Whether you're a beginner or student, or a serious professional, you need to keep learning throughout your web design career, or you'll quickly become irrelevant. There are new web design tools, new languages, and new approaches to the profession emerging all the time. And the best online web design courses can help you stay ahead of the curve, efficiently and easily.
But there's a near-endless variety of courses on the web right now, and they're not all the same standard by any means. You don't need any sort of qualification to make and sell a web design course, so it's hard to know who to trust. To help you out, we've compiled the very best online web design courses in this post, and explain what each of them has to offer.
Right now, we believe the very best online web design courses are to be found at Treehouse. This platform offers first-class video training, in a gamified system that keeps you motivated to finish your course. Led by industry pros, you can be sure the training will be up to date, and actually relevant to your career.
Other online web design courses are, however, also available. And some may fit your needs better. So in this post, we’ve brought together the best of the best, and explain how each of them differ.
One last thing: we're focusing here on services that provide a wide range of online web design course. If, though, you just want to learn a specific language, see our guide to online coding courses instead.
Founded in 2011, Treehouse offers hundreds of video-based training courses in web design, web development, mobile development and game development, from beginner to advanced levels. The videos are professionally shot, the quality of instruction is first-class, and everything is constantly updated to take newly emerging technologies into account (new content is released weekly).
While online training lets you learn at your own pace, that often makes it difficult to motivate yourself to finish the course. Treehouse, however, has found a clever way to square this circle.
After watching a video, you then take interactive quizzes and challenges, to test that you’ve understood it correctly. If you pass, you get badges, which appear on your profile. This gamification really does help spur you on to keep learning.
You won't need any special hardware or operating system (other than a Mac if you’re learning iOS), and you can even write code inside the Treehouse App using a feature called Workspaces. Subscriptions, which offer you access to all the training courses on the site, start at £20/month, and there’s a seven-day free trial if you want to check out the training first. There are special rates for companies, non-profits, schools, organisations and businesses too.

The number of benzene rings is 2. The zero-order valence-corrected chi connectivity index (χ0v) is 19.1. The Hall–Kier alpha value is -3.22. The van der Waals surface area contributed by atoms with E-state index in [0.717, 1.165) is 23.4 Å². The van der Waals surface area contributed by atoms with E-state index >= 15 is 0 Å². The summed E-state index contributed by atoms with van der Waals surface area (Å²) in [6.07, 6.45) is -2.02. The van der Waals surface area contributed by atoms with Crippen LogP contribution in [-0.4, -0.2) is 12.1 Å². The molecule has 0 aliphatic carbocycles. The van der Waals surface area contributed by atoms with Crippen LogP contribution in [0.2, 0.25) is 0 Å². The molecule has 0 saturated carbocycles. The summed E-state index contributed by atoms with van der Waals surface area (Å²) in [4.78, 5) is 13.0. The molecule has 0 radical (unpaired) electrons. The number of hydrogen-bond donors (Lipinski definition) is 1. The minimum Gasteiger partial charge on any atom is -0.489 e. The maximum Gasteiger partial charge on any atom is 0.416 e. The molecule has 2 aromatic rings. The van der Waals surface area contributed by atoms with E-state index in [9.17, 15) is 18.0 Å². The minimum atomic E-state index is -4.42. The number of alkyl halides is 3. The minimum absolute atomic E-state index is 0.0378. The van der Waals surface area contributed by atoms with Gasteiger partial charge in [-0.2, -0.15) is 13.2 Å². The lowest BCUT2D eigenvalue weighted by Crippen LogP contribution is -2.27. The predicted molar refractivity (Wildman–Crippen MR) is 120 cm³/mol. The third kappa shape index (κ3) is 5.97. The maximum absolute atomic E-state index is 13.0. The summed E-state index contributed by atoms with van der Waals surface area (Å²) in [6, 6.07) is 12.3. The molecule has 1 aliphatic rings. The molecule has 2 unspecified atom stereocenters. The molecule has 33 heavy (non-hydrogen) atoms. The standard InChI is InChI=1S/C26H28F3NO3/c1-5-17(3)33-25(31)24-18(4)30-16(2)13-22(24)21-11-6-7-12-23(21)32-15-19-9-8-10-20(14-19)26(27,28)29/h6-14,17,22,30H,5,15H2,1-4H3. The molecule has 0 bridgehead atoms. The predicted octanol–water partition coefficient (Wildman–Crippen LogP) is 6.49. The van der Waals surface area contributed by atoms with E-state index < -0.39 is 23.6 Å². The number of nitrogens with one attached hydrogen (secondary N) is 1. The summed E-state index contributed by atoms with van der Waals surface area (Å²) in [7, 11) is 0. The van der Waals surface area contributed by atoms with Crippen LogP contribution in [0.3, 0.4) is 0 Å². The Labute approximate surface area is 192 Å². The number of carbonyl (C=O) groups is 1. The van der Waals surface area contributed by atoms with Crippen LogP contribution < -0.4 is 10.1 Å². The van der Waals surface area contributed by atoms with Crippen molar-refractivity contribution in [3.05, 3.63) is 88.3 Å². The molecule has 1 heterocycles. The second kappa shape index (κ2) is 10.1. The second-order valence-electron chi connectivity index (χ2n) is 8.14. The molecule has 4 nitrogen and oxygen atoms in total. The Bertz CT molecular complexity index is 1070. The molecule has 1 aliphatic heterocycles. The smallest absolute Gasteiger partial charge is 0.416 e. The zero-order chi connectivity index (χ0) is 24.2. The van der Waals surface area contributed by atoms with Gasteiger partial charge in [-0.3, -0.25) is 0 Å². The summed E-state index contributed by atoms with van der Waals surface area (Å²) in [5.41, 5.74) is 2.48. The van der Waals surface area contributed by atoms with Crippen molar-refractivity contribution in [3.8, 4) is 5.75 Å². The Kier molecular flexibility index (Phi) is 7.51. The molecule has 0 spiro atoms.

Founded in 1999, Sitepoint quickly became known as one of the most authoritative book publishers on web design. Since 2010 it's also been in the business of online web design courses, and they're highly respected within the industry.
Previously marketed under the name Learnable, the company's courses take you on a clear learning pathway, and are supplemented by excellent materials, including ebooks, talks and screencasts.
Previously known as Lynda.com, LinkedIn puts a laser-like focus on helping you improve your career prospects. For example, when you're logged into LinkedIn, you’ll find that training content that’s relevant to your needs automatically surfaces. Moreover, when you learn new skills, the system makes it easy to highlight these on your LinkedIn profile.
All the courses are available via a subscription, and a month-long free trial is also available. There are currently more than 4,000 courses in web design and web development to choose from, largely focused on beginner to intermediate levels.
These cover everything from basics like writing HTML and using Adobe XD, through to more sophisticated fare like CSS Animation and Flexbox. So unless you’re looking for something very niche or advanced, you’re likely to find the exact training you’re looking for.
However, you’ll have to do a bit of searching, as the courses are not particularly well organised. And there doesn’t seem to be the same concerted effort made by Treehouse to ensure students progress from course to course to slowly but surely build their skills; there’s more of a ‘pick and mix’ feel to this learning environment. Finally, be aware that some courses are quite old, though at least this is obvious, with the year of creation clearly stated.
If you’re not keen on taking out a subscription, then Udemy might be a better bet for your online web design training, as you only pay per course.